A relatively common sub-canopy and edge tree of rockland hammocks in the upper Florida Keys.
Grown by one or two native plant nurseries in South Florida.
Small tree or large shrub with a spreading, open crown. Bark noticeably flaking, orange-brown. Leaves thin, yellow-green, 2-4 inches long.
Typically 10-20 feet in height; to 41 feet in South Florida. Usually taller than broad.
Moderate to fast.
Monroe County Keys and Miami-Dade County; West Indies, Mexico, Central America and South America. In the Monroe County Keys, very rare or perhaps extirpated south of Plantation Key and apparently absent from the lower Keys. In Miami-Dade County, known only from the Florida Keys in and around Biscayne National Park and a single collection near what is now Castellow Hammock Park in the Redland area of the Miami Rock Ridge in 1904. For a digitized image of Elbert Little's Florida range map, visit the Exploring Florida website.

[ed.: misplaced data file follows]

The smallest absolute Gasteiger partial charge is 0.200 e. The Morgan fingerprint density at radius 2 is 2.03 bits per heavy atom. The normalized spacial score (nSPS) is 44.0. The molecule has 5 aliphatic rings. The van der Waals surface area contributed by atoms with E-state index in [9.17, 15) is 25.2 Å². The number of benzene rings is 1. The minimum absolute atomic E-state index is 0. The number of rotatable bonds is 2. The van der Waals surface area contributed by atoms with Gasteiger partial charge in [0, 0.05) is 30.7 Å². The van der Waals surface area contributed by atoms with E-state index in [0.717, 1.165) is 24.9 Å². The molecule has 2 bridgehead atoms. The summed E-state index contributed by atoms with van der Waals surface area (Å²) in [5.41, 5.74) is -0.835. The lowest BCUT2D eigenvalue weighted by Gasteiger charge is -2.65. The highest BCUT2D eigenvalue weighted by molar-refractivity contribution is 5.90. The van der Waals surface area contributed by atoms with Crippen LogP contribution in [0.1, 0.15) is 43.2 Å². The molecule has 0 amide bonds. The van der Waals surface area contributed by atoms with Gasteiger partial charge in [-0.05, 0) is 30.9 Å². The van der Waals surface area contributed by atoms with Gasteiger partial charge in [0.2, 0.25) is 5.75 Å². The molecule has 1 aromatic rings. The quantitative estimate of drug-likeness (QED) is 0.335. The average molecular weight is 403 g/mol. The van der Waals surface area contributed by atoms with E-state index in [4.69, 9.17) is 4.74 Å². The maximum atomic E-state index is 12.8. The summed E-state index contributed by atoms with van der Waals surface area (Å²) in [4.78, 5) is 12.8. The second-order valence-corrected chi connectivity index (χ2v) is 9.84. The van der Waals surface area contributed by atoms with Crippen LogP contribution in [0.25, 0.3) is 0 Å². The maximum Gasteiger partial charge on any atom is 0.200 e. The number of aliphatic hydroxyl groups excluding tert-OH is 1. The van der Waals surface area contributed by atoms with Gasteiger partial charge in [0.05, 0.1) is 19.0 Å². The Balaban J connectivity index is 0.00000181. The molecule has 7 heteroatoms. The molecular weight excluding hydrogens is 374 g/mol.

Moist, well-drained limestone soils, with humusy top layer.
Moderate; can grow in nutrient poor soils, but needs some organic content to thrive.
Salt Water Tolerance:
Low; does not tolerate long-term flooding by salt or brackish water.
Salt Wind Tolerance:
Low; salt wind may burn the leaves.
High; does not require any supplemental water once established.
Full sun to light shade.
Can be grown from seed. Place in light shade or full sun.
It is listed as endangered by the state of Florida.
George D. Gann in habitat, Dominican Republic, 2011
Roger L. Hammer
Gann, G.D., M.E. Abdo, J.W. Gann, G.D. Gann, Sr., S.W.
Woodmansee, K.A. Bradley, E. Grahl and K.N. Hines. 2005-2016. Natives For Your Neighborhood. http://www.regionalconservation.org.
The Institute for Regional Conservation. Delray Beach, Florida USA.